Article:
450 NYC probationers were discontinued in the last two years. The real killer here though is the *blacklist*. By the time teachers step into a New York City public school classroom for the first time they have already spent hundreds of hours and tens of thousands of dollars in preparation: studying for undergraduate and — in many cases — graduate degrees; serving in unpaid internships; jumping through all kinds of testing and licensing hoops. Suddenly… because of something so trivial as a personality conflict with a supervisor… they are essentially banned-for-life from their chosen profession. Under the blacklist, no other principal in the 1,700 school NYC system may hire them. There is only one public school system in New York City. Just as there was, in the 1950s, for Warren Wilhelm …..and for many, many others… only one federal government.
One of the most striking and promising things about New York City’s new mayor is his intriguing resume. In an era when government policy is shaped for the most part by shallow, basically interchangeable , suburban prep school dilettantes, de Blasio’s bio smacks of something real. Whatever he turns out to be… he’s not your typical 21st Century American big-city mayor.
Psycho-historically speaking, Bill’s early years are less “story” than *struggle*. And the struggle seems to have decisively shaped the public servant we are watching so nervously ( in the sense of: “Who is this guy, *really*?”) today.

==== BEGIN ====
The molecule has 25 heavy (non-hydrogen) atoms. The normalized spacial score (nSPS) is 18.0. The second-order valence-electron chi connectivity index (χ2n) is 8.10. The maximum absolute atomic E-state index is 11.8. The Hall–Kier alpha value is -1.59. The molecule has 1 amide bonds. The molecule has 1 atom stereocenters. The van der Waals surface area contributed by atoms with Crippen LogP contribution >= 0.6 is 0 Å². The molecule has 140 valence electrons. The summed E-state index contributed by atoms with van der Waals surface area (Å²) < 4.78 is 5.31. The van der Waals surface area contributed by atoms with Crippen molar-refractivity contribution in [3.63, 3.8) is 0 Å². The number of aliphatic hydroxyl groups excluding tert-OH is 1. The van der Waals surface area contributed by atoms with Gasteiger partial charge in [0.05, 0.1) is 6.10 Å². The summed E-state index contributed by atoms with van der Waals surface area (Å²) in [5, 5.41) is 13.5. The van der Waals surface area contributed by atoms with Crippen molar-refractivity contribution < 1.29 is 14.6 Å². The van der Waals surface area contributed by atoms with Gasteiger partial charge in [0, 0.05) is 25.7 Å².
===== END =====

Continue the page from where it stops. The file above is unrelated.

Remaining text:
Plenty’s been written about the mayor’s troubled dad , a Harvard-educated economist. His presence in — and his absence from — Bill’s early life. His influence, for better or worse, on the tender, emerging mayoral psyche. Warren Wilhelm Sr. struggled, it would appear… the way many of us struggle…. with the complexities, misfortunes and imponderables of life. But perhaps not as effectively as most.
Endowed, like his son, with uncommon physical and intellectual stature, Wilhelm saw more than his share action in WWII and lost a leg in the battle of Okinawa. The war, and its aftermath seemed to stay with him, long after V-J Day, according to the mayor’s own account. http://www.nytimes.com/2013/10/14/nyregion/from-his-fathers-decline-de-blasio-learned-what-not-to-do.html
Still, Wilhelm distinguished himself professionally as a government budget analyst in post-war Washington, DC, while raising a handsome family in upscale Georgetown with his, wife, ex- OWI ( Offiice of War Information) translator, the former Marie de Blasio. Life, on the surface at least, (And was “life” in 1950s America ever anywhere else?) was good.
Then came McCarthy. “McCarthy” was less a person than it was an era; a mentality; a zeitgeist. More than a “mentality”, it was a lack of mentality. (Keep this phraseology in mind; we’ll be getting back to the NYC Department of Education shortly.) McCarthyism was an officially anti-communist ( and — unofficially— anti-socialist, anti-liberal, anti-intellectual, and anti-labor) firestorm, stoked deftly by demagogues in congress with plenty of backing from their sponsors and string-pullers in what today we call … with plenty of statistical justification…“the one-percent.”